JOINT BASE LEWIS-MCCHORD, Wash. – An unthinkable tragedy, the death of two sons within a year of one another, is enough to shock any parent into a disabling despair.
For Army Maj. Gen. Mark A. Graham, retired and his wife, Carol, who lost their son Kevin to suicide and Jeffery, a second lieutenant to a roadside bomb in Iraq, responding to that level of grief seemed impossible. But with the help of friends, family, faith and their daughter, Melanie, they have started on a new mission: sharing their story with others to raise awareness for behavioral health issues and suicide.
“For us it was like the Twin Towers of the World Trade Center coming down,” said Graham. “When one of those towers fell it was unbelievable, but when both came down it was pretty much beyond comprehension.”
The Grahams brought their story of tragedy, loss, and hope to a packed Carey Theater on Joint Base Lewis-McChord, March 1.
“We feel like we’ve lost our sons and we don’t want to lose anyone else to suicide,” he said. “We think we can give back this way to help save a lot of lives.”
Recounting their heart wrenching story of loss to the captivated crowd, which included Lt. Gen. Robert B. Brown, I Corps commanding general, many in attendance found themselves becoming emotional during the event.
“The level of emotion that they showed was very touching; it brought me to tears quite a few times,” said Sgt. Nadia R. Lubetski, a human resource specialist with the 308th Brigade Support Battalion.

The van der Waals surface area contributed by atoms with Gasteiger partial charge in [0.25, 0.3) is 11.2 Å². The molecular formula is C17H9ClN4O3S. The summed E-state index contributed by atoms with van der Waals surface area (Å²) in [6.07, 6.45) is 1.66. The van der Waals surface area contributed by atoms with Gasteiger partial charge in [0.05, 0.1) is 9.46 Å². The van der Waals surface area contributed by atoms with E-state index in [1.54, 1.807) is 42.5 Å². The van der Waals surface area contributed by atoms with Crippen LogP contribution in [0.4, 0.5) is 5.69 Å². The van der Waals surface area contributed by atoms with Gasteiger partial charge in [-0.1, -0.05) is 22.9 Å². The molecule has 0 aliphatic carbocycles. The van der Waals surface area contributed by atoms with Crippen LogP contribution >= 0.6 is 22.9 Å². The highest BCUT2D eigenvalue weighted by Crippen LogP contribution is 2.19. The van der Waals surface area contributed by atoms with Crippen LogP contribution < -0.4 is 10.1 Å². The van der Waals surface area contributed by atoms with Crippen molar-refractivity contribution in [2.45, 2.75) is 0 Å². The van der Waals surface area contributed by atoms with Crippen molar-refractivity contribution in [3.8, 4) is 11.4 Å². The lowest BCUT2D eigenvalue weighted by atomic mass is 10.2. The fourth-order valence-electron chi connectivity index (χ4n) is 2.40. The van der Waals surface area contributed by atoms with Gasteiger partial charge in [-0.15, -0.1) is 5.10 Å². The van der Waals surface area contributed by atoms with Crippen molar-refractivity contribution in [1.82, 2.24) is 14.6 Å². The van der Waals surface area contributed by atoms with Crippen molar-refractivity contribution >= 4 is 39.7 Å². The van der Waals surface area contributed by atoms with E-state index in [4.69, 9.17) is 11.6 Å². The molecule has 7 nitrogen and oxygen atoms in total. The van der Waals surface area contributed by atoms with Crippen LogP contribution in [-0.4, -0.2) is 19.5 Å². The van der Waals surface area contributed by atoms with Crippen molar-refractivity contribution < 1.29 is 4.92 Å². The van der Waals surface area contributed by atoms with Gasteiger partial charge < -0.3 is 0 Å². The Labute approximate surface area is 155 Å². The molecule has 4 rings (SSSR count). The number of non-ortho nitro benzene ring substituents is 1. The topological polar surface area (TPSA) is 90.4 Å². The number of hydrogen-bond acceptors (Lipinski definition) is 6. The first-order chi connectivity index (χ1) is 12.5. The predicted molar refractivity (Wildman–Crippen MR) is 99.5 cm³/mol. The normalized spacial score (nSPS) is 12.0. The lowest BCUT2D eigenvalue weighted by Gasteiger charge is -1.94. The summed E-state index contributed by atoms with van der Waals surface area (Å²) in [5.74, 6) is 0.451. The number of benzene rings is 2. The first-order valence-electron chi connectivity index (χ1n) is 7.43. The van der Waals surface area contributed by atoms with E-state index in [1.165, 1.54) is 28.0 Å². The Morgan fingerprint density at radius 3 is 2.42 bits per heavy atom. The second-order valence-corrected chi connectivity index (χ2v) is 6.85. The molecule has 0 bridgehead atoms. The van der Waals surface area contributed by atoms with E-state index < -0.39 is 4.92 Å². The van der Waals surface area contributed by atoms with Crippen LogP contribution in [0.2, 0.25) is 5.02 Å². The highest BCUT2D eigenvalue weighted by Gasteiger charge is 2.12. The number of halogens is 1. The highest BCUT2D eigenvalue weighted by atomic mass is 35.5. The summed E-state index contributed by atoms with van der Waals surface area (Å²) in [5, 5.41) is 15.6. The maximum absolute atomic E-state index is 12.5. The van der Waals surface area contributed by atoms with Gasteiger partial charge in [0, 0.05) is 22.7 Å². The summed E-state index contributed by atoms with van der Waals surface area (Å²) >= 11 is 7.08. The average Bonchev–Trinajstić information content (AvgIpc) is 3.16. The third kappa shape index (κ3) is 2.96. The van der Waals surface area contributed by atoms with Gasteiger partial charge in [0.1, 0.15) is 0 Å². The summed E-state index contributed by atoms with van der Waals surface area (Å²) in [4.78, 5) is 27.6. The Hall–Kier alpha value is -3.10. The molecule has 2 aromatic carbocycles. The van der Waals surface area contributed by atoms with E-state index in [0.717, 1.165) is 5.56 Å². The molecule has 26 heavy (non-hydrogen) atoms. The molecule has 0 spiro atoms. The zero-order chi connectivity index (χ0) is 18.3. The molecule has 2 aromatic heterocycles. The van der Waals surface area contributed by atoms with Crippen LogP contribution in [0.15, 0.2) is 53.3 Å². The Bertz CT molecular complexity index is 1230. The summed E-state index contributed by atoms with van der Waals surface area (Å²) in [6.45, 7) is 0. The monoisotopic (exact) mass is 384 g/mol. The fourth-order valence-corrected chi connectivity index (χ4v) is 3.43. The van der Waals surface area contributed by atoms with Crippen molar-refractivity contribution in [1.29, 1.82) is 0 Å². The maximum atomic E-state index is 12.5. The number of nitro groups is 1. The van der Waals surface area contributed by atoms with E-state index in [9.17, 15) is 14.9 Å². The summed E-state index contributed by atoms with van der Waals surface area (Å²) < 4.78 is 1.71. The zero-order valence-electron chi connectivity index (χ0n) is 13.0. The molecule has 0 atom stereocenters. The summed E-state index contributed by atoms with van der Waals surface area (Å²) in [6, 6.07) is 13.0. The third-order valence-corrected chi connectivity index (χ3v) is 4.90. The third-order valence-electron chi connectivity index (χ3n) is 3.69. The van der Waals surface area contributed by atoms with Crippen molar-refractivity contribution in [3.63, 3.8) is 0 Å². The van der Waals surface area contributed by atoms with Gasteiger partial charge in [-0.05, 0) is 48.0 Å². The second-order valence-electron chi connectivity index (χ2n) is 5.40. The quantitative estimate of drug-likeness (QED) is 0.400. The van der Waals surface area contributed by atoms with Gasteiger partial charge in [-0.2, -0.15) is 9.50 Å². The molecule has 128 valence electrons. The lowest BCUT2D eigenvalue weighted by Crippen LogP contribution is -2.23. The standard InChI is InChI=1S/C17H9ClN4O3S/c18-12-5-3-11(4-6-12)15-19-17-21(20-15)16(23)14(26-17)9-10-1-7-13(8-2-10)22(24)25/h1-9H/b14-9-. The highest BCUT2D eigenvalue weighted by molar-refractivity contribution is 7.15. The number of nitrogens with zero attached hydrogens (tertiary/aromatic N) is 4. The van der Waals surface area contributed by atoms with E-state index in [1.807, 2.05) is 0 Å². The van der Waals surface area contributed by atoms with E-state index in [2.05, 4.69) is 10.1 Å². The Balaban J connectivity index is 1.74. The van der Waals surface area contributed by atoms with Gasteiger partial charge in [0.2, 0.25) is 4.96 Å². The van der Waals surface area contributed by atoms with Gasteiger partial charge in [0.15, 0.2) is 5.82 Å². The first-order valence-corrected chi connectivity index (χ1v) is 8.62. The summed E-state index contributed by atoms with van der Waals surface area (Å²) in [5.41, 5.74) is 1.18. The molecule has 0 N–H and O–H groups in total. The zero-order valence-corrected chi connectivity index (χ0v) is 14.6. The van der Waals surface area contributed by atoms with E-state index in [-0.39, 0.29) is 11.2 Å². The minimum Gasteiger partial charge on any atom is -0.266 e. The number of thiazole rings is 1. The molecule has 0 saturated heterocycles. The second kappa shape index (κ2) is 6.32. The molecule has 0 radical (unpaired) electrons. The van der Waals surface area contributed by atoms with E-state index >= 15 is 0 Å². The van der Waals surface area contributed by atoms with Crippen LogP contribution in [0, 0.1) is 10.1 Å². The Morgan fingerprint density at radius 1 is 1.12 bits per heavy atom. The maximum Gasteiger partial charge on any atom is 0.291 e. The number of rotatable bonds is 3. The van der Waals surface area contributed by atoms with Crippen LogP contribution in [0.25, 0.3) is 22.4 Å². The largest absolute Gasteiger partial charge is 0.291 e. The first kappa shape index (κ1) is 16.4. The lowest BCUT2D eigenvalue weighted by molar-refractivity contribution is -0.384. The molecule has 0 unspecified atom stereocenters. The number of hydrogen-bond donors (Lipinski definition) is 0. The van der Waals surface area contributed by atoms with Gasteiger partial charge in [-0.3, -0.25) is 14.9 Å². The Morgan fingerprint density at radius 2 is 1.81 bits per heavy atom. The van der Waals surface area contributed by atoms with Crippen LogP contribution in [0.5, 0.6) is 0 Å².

Lubetski, who experienced the loss of a friend to suicide in January, said the event was fantastic because it helped to put a face to suicide statistics that might just be numbers to some.
“There are a lot of people in the military that have experienced suicide on some level and it’s a horrible, horrible feeling to know that you’re left behind and left wondering if there was something that you could have done,” she said. “If you have people talking to you and telling you ‘this is my son, and he committed suicide,’ or ‘this is my friend and he committed suicide,’ it lets them know these were people and that it’s OK to ask for help.”
Graham said that the ability for people to come forward and seek out help and the ability to recognize when someone is in need of assistance is very important to reducing suicide deaths.
“For anyone going through a difficult time, it’s important to know that people do care about you even though you may not see it, and even though you might not feel it; you’re not alone,” he said. “There is always someone out there you can call, don’t ever feel so alone that you can’t reach out to someone and get care, because people do care about you.”
Opening up to those in attendance, Graham and his wife recounted their lack of knowledge and understanding of behavioral health issues, despite more than 30 years in the military, before their son took his own life.
“I think it’s key to know that resiliency is education, and it’s understanding that you have to eliminate the stigma of behavioral health issues,” he said. “I think the Army is seeing and doing that, and I’m very encouraged by the new resiliency program that the Army has put in place.”
“The key is helping soldiers,” added Graham.
Lubetski said she would like to see more events like this in the future because of the visible impact that the Graham’s story had on her and those in attendance.
“Their story is very moving, and the way that they stayed strong for each other and their daughter was very inspiring,” she said.
Graham said he wants to continue to speak to soldiers to raise awareness and remove the stigma that is sometimes associated with behavioral health issues for as long as people want to listen.
“I wish we weren’t qualified to do it, but this is where we are, we didn’t get a vote,” he said.
“We think we can give back this way to help save a lot of lives,” he continued. “Our son, Jeff, said before he deployed, ‘mom and dad what you’re doing is important, keep doing it.’ That’s why we continue to do it, because we think we can continue to help people.”